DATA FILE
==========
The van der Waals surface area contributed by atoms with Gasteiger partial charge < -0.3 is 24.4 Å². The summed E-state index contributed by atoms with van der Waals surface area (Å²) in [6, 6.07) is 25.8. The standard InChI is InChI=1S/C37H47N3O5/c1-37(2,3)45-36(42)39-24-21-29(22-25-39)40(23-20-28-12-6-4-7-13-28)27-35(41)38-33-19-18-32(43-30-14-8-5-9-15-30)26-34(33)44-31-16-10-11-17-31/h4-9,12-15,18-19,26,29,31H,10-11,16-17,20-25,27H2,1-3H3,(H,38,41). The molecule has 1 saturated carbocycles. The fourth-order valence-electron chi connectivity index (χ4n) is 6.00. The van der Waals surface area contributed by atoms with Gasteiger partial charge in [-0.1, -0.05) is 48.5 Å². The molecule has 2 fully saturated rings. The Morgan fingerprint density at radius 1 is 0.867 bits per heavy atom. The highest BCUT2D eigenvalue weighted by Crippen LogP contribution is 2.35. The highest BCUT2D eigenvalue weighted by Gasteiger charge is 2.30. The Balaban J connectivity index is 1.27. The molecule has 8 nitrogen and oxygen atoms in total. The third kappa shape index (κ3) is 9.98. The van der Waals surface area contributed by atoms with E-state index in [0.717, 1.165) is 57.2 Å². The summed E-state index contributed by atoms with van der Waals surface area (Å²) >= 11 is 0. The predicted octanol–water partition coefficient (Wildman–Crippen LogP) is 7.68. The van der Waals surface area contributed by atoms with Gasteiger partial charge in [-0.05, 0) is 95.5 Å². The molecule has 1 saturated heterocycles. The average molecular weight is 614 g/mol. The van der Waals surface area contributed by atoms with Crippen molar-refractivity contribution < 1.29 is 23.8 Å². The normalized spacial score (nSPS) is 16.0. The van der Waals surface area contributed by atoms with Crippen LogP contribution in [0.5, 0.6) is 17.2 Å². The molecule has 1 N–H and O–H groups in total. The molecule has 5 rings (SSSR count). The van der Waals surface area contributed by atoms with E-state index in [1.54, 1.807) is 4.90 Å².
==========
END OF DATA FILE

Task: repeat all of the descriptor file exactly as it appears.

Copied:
The van der Waals surface area contributed by atoms with Gasteiger partial charge < -0.3 is 24.4 Å². The summed E-state index contributed by atoms with van der Waals surface area (Å²) in [6, 6.07) is 25.8. The standard InChI is InChI=1S/C37H47N3O5/c1-37(2,3)45-36(42)39-24-21-29(22-25-39)40(23-20-28-12-6-4-7-13-28)27-35(41)38-33-19-18-32(43-30-14-8-5-9-15-30)26-34(33)44-31-16-10-11-17-31/h4-9,12-15,18-19,26,29,31H,10-11,16-17,20-25,27H2,1-3H3,(H,38,41). The molecule has 1 saturated carbocycles. The fourth-order valence-electron chi connectivity index (χ4n) is 6.00. The van der Waals surface area contributed by atoms with Gasteiger partial charge in [-0.1, -0.05) is 48.5 Å². The molecule has 2 fully saturated rings. The Morgan fingerprint density at radius 1 is 0.867 bits per heavy atom. The highest BCUT2D eigenvalue weighted by Crippen LogP contribution is 2.35. The highest BCUT2D eigenvalue weighted by Gasteiger charge is 2.30. The Balaban J connectivity index is 1.27. The molecule has 8 nitrogen and oxygen atoms in total. The third kappa shape index (κ3) is 9.98. The van der Waals surface area contributed by atoms with E-state index in [0.717, 1.165) is 57.2 Å². The summed E-state index contributed by atoms with van der Waals surface area (Å²) >= 11 is 0. The predicted octanol–water partition coefficient (Wildman–Crippen LogP) is 7.68. The van der Waals surface area contributed by atoms with Gasteiger partial charge in [-0.05, 0) is 95.5 Å². The molecule has 1 saturated heterocycles. The average molecular weight is 614 g/mol. The van der Waals surface area contributed by atoms with Crippen molar-refractivity contribution < 1.29 is 23.8 Å². The normalized spacial score (nSPS) is 16.0. The van der Waals surface area contributed by atoms with Crippen LogP contribution in [0.5, 0.6) is 17.2 Å². The molecule has 1 N–H and O–H groups in total. The molecule has 5 rings (SSSR count). The van der Waals surface area contributed by atoms with E-state index in [1.54, 1.807) is 4.90 Å².